I Need Insights Into RNA Vs DNA – Comparison, Functions, Structure, Reactivity and Key Differences
RNA is means ribonucleic acid while DNA is deoxyribonucleic acid. No doubt, RNA and DNA carries genetic information and are linear polymers, consisting of sugars, phosphates and bases.
They are perhaps the most important molecules in cell biology, responsible for the storage and reading of genetic information that underpins all life. However, it is important to also mention that there exists key differences that separates these two molecules.
These distinctions enable the two molecules to work together and fulfill their essential roles. Here, we look at 5 key differences between DNA and RNA. Before we delve into the differences, we take a look at these two nucleic acids side-by-side.
This is a comparison of the differences between DNA Vs RNA, including a quick summary and a detailed table of the differences.
RNA vs DNA Comparison
While both DNA and RNA are used to store genetic information, there are clear differences between them. This table summarizes the key points:
|Name||DeoxyriboNucleic Acid||RiboNucleic Acid|
|Function||Long-term storage of genetic information; transmission of genetic information to make other cells and new organisms.||Used to transfer the genetic code from the nucleus to the ribosomes to make proteins. RNA is used to transmit genetic information in some organisms and may have been the molecule used to store genetic blueprints in primitive organisms.|
|Structural Features||B-form double helix. DNA is a double-stranded molecule consisting of a long chain of nucleotides.||A-form helix. RNA usually is a single-strand helix consisting of shorter chains of nucleotides.|
|Composition of Bases and Sugars||deoxyribose sugar
adenine, guanine, cytosine, thymine bases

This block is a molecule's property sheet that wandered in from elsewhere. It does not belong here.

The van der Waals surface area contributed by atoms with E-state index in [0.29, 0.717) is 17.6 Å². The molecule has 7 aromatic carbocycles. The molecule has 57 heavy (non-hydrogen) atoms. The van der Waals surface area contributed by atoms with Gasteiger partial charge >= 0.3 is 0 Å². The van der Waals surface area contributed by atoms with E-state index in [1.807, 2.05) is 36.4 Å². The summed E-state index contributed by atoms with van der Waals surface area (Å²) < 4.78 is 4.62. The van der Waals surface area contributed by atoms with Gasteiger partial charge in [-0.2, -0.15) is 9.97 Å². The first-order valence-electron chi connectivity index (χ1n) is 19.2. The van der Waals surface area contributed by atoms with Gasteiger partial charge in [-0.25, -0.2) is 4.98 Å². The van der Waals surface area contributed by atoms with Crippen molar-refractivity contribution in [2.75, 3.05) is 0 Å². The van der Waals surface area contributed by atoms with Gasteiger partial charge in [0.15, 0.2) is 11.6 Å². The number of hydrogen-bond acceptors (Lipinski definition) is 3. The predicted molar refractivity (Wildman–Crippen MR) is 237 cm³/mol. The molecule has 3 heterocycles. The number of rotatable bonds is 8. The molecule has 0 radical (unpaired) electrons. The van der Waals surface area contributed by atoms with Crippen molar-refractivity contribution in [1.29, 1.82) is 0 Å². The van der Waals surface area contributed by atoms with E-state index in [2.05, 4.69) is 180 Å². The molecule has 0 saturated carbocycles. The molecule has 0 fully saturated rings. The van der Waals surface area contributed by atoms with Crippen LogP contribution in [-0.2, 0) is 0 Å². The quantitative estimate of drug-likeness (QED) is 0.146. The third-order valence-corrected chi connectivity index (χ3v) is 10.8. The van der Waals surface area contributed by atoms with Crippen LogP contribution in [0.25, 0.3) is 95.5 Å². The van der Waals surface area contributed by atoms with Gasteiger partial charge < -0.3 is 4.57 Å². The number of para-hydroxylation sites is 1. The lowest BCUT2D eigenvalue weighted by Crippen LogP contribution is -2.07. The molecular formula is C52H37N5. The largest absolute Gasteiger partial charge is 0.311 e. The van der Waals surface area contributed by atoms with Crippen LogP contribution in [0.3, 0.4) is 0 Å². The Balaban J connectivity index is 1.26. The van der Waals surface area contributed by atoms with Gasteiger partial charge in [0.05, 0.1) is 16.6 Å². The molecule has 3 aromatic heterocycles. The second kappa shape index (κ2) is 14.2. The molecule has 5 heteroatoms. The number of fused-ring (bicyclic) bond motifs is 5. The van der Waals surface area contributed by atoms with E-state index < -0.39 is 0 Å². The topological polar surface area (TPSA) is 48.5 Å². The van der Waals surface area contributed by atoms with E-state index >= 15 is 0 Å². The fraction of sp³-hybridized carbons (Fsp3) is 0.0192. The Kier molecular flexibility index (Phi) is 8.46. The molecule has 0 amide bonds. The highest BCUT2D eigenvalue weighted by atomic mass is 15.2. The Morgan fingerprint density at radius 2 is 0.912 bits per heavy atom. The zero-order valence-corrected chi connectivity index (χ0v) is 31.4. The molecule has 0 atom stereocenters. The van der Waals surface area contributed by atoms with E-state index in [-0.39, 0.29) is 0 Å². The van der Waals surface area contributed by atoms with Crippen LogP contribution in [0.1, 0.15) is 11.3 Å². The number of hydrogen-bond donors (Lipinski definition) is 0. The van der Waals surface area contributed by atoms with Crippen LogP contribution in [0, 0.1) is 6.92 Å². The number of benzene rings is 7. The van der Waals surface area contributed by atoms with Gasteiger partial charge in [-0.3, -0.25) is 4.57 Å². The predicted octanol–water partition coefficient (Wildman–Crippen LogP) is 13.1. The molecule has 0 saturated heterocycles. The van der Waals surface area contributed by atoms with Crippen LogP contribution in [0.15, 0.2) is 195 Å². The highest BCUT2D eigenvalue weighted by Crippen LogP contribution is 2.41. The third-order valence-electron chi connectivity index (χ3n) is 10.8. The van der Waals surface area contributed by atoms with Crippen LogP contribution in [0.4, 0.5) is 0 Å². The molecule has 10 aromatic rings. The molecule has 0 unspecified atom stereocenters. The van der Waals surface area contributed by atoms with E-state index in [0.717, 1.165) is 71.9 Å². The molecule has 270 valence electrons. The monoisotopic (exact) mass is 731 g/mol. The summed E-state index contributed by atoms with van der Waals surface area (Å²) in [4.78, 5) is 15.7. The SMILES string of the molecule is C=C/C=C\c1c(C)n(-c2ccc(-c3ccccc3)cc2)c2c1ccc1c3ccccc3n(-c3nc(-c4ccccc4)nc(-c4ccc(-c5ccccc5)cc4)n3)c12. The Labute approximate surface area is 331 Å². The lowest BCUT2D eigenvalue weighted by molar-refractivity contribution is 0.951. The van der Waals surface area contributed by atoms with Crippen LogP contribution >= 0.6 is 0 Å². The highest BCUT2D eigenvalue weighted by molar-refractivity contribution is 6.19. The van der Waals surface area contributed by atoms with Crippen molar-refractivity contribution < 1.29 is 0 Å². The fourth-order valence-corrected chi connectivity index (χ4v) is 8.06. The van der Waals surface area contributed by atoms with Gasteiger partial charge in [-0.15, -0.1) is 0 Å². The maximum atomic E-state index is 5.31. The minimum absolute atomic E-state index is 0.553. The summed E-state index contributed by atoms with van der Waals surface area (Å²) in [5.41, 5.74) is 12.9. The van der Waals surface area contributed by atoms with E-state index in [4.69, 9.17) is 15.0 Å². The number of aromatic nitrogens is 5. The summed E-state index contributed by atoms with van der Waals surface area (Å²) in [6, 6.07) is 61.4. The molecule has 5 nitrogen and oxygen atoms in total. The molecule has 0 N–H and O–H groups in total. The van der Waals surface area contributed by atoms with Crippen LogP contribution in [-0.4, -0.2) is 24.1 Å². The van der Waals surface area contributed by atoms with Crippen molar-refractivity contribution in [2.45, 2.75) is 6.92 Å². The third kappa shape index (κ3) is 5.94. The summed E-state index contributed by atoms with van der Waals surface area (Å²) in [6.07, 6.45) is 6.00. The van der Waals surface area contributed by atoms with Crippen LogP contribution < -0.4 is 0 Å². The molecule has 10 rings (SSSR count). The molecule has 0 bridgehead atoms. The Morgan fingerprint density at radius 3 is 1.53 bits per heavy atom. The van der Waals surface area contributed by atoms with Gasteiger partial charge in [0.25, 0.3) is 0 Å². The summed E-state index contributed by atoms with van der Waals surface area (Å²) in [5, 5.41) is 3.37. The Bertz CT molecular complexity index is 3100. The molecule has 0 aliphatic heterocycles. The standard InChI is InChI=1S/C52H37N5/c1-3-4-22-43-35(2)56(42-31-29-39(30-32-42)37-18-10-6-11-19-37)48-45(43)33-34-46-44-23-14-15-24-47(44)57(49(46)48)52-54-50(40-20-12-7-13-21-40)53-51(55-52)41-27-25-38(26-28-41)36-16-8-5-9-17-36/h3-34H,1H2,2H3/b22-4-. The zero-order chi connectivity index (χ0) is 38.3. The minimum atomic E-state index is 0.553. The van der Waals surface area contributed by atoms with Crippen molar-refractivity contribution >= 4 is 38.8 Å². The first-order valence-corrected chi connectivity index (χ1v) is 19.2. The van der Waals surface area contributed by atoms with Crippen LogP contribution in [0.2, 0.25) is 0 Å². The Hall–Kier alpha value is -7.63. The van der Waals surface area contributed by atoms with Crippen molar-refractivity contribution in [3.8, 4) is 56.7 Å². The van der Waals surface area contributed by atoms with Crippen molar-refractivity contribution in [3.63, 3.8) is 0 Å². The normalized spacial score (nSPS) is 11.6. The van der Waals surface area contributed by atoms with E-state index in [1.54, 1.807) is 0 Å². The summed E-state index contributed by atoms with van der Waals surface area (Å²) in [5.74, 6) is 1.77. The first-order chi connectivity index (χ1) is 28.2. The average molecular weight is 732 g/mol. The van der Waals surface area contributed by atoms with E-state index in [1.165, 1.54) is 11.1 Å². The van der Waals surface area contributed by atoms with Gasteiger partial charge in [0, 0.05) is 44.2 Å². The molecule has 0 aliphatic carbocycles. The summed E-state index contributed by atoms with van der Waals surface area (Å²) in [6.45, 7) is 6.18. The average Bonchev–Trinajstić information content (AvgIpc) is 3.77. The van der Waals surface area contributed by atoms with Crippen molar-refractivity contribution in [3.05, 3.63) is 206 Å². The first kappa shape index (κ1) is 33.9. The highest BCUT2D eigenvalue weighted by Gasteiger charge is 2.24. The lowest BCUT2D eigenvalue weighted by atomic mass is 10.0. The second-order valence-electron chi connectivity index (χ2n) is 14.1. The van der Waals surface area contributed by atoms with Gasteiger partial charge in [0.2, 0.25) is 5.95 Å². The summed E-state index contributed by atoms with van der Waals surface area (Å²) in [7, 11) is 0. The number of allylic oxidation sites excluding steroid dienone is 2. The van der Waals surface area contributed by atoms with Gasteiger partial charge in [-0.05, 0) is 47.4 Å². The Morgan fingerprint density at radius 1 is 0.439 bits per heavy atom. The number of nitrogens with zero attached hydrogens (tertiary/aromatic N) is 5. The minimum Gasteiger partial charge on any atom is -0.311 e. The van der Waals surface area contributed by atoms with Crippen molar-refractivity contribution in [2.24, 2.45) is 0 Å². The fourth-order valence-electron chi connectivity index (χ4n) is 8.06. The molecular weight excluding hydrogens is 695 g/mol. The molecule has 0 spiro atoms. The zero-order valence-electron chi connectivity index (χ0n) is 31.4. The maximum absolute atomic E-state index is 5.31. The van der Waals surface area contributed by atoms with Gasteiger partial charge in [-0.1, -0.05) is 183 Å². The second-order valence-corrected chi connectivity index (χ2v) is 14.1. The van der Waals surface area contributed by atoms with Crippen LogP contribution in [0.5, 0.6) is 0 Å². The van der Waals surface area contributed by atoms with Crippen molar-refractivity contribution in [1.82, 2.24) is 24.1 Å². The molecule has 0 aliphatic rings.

adenine, guanine, cytosine, uracil bases
|Propagation||DNA is self-replicating.||RNA is synthesized from DNA on an as-needed basis.|
|Base Pairing||AT (adenine-thymine)
|Reactivity||The C-H bonds in DNA make it fairly stable, plus the body destroys enzymes that would attack DNA. The small grooves in the helix also serve as protection, providing minimal space for enzymes to attach.||The O-H bond in the ribose of RNA makes the molecule more reactive, compared with DNA. RNA is not stable under alkaline conditions, plus the large grooves in the molecule make it susceptible to enzyme attack. RNA is constantly produced, used, degraded, and recycled.|
|Ultraviolet Damage||DNA is susceptible to UV damage.||Compared with DNA, RNA is relatively resistant to UV damage.|
What are the key differences between DNA and RNA?
What are the three types of RNA?
- Messenger RNA (mRNA) copies portions of genetic code, a process called transcription, and transports these copies to ribosomes, which are the cellular factories that facilitate the production of proteins from this code.
- Transfer RNA (tRNA) is responsible for bringing amino acids, basic protein building blocks, to these protein factories, in response to the coded instructions introduced by the mRNA. This protein-building process is called translation.
- Finally, Ribosomal RNA (rRNA) is a component of the ribosome factory itself without which protein production would not occur.
Eukaryotic cells, Animal and Plant cells, have majority of their DNA located in the nucleus
Summary of Differences Between DNA and RNA
- DNA contains the sugar deoxyribose, while RNA contains the sugar ribose. The only difference between ribose and deoxyribose is that ribose has one more -OH group than deoxyribose, which has -H attached to the second (2′) carbon in the ring.
- DNA is a double-stranded molecule while RNA is a single-stranded molecule.
- DNA is stable under alkaline conditions while RNA is not stable.
- DNA and RNA perform different functions in humans. DNA is responsible for storing and transferring genetic information while RNA directly codes for amino acids and as acts as a messenger between DNA and ribosomes to make proteins.
- DNA and RNA base pairing is slightly different since DNA uses the bases adenine, thymine, cytosine, and guanine; RNA uses adenine, uracil, cytosine, and guanine. Uracil differs from thymine in that it lacks a methyl group on its ring.